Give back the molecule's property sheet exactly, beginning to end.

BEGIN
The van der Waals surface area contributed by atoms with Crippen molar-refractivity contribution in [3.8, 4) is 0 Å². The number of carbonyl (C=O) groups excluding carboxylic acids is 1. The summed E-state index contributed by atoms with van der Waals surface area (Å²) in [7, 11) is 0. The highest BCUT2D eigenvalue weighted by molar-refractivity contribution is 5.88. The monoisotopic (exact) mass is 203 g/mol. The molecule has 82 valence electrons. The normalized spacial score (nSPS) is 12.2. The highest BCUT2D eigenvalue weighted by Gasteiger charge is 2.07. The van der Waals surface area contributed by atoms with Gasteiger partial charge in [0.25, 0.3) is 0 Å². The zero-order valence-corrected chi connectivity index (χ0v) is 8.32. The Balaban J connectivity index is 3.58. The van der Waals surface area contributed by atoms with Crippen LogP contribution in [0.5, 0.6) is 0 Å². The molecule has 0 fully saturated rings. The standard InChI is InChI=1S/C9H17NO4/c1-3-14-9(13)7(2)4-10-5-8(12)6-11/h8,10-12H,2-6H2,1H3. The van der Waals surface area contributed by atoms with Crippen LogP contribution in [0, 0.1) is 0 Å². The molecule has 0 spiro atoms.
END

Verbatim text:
The van der Waals surface area contributed by atoms with Crippen molar-refractivity contribution in [3.8, 4) is 0 Å². The number of carbonyl (C=O) groups excluding carboxylic acids is 1. The summed E-state index contributed by atoms with van der Waals surface area (Å²) in [7, 11) is 0. The highest BCUT2D eigenvalue weighted by molar-refractivity contribution is 5.88. The monoisotopic (exact) mass is 203 g/mol. The molecule has 82 valence electrons. The normalized spacial score (nSPS) is 12.2. The highest BCUT2D eigenvalue weighted by Gasteiger charge is 2.07. The van der Waals surface area contributed by atoms with Gasteiger partial charge in [0.25, 0.3) is 0 Å². The zero-order valence-corrected chi connectivity index (χ0v) is 8.32. The Balaban J connectivity index is 3.58. The van der Waals surface area contributed by atoms with Crippen LogP contribution in [0.5, 0.6) is 0 Å². The molecule has 0 fully saturated rings. The standard InChI is InChI=1S/C9H17NO4/c1-3-14-9(13)7(2)4-10-5-8(12)6-11/h8,10-12H,2-6H2,1H3. The van der Waals surface area contributed by atoms with Crippen LogP contribution in [0, 0.1) is 0 Å². The molecule has 0 spiro atoms.